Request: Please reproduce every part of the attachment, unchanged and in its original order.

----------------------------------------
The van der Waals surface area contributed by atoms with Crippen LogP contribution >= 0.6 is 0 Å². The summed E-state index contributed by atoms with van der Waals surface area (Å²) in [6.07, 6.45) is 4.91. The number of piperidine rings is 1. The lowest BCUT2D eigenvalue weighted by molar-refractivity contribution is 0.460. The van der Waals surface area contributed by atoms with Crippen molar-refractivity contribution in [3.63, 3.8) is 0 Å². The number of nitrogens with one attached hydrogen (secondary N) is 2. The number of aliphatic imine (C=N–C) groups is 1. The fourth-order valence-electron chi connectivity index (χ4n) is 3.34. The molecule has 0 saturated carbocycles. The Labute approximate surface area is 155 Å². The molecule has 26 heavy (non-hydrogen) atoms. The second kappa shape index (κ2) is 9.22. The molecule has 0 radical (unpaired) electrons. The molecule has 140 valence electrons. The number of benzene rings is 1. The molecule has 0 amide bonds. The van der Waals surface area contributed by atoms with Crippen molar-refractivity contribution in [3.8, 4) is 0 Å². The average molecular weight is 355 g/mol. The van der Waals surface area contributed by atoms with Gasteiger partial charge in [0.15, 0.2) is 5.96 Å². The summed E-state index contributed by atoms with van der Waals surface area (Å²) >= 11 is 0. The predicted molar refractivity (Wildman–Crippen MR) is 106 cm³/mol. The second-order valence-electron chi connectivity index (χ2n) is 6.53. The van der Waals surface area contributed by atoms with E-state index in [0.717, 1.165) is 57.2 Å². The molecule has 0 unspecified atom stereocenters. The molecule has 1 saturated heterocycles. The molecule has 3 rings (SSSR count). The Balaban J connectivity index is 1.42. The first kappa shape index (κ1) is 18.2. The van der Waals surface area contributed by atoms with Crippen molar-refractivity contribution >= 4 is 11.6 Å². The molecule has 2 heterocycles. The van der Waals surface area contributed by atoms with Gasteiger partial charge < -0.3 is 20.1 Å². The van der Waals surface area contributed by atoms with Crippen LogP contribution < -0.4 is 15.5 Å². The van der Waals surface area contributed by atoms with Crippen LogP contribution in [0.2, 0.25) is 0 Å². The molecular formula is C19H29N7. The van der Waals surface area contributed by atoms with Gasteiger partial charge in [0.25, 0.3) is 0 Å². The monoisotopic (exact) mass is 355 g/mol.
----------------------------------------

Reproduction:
The van der Waals surface area contributed by atoms with Crippen LogP contribution >= 0.6 is 0 Å². The summed E-state index contributed by atoms with van der Waals surface area (Å²) in [6.07, 6.45) is 4.91. The number of piperidine rings is 1. The lowest BCUT2D eigenvalue weighted by molar-refractivity contribution is 0.460. The van der Waals surface area contributed by atoms with Crippen molar-refractivity contribution in [3.63, 3.8) is 0 Å². The number of nitrogens with one attached hydrogen (secondary N) is 2. The number of aliphatic imine (C=N–C) groups is 1. The fourth-order valence-electron chi connectivity index (χ4n) is 3.34. The molecule has 0 saturated carbocycles. The Labute approximate surface area is 155 Å². The molecule has 26 heavy (non-hydrogen) atoms. The second kappa shape index (κ2) is 9.22. The molecule has 0 radical (unpaired) electrons. The molecule has 140 valence electrons. The number of benzene rings is 1. The molecule has 0 amide bonds. The van der Waals surface area contributed by atoms with Crippen molar-refractivity contribution in [3.8, 4) is 0 Å². The average molecular weight is 355 g/mol. The van der Waals surface area contributed by atoms with Gasteiger partial charge in [0.15, 0.2) is 5.96 Å². The summed E-state index contributed by atoms with van der Waals surface area (Å²) >= 11 is 0. The predicted molar refractivity (Wildman–Crippen MR) is 106 cm³/mol. The second-order valence-electron chi connectivity index (χ2n) is 6.53. The van der Waals surface area contributed by atoms with E-state index in [0.717, 1.165) is 57.2 Å². The molecule has 0 unspecified atom stereocenters. The molecule has 1 saturated heterocycles. The molecule has 3 rings (SSSR count). The Balaban J connectivity index is 1.42. The first kappa shape index (κ1) is 18.2. The van der Waals surface area contributed by atoms with Crippen molar-refractivity contribution >= 4 is 11.6 Å². The molecule has 2 heterocycles. The van der Waals surface area contributed by atoms with Gasteiger partial charge < -0.3 is 20.1 Å². The van der Waals surface area contributed by atoms with Crippen LogP contribution < -0.4 is 15.5 Å². The van der Waals surface area contributed by atoms with Crippen LogP contribution in [0.2, 0.25) is 0 Å². The molecular formula is C19H29N7. The van der Waals surface area contributed by atoms with Gasteiger partial charge in [0.25, 0.3) is 0 Å². The monoisotopic (exact) mass is 355 g/mol.